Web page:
1 Gilson on Trademarks § 2.11


  • [1] Introduction

    You can see, smell, taste, touch and hear them. You can even feed your dog with them, sit on them, sleep in them, clean your pool with them and, if hunger strikes, eat them. What do they have in common? They are all nontraditional trademarks, often skirting the outer limits of trademark protection and, in some cases, evoking head scratching, eye rolling or chuckling. For examples of this legal genre, take the design and layout of the Apple store,1Link to the text of the note the Peabody Hotel daily March of the Ducks,2Link to the text of the note Manhattan Oil’s cherry fragrance additive to race car fuel,3Link to the text of the note goats on a roof,3.1Link to the text of the note and even the sound of tourists quacking while riding on amphibious vehicles.4Link to the text of the note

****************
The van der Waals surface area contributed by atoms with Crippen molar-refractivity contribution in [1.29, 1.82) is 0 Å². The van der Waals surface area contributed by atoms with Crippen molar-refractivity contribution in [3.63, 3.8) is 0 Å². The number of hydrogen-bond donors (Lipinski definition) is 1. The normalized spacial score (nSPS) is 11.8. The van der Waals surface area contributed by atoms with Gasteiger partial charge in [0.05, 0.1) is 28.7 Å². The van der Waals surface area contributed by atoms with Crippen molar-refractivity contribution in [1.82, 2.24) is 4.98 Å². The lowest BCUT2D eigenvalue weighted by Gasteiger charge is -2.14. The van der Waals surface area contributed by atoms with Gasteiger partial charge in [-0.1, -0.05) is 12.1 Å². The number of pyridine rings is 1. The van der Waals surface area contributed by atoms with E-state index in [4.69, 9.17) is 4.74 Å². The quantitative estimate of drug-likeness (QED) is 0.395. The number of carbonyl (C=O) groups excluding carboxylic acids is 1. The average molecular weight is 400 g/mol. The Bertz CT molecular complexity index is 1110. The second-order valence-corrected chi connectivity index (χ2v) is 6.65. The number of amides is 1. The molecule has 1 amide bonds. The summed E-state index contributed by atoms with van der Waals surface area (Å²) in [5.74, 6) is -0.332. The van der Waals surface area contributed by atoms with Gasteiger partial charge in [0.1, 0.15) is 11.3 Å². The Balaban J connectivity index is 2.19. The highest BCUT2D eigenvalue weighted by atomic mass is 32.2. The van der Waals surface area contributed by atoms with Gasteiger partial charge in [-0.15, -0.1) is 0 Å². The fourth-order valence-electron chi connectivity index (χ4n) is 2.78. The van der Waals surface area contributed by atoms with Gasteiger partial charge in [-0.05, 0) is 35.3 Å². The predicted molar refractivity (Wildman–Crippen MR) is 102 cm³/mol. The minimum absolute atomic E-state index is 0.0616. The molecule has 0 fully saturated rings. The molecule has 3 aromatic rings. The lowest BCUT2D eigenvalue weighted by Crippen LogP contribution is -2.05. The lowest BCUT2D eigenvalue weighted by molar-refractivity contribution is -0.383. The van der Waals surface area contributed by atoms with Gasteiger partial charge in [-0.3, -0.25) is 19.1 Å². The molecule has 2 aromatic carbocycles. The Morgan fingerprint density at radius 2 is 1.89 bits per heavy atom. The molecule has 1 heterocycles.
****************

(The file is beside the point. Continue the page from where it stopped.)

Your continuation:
Most trademarks are readily ...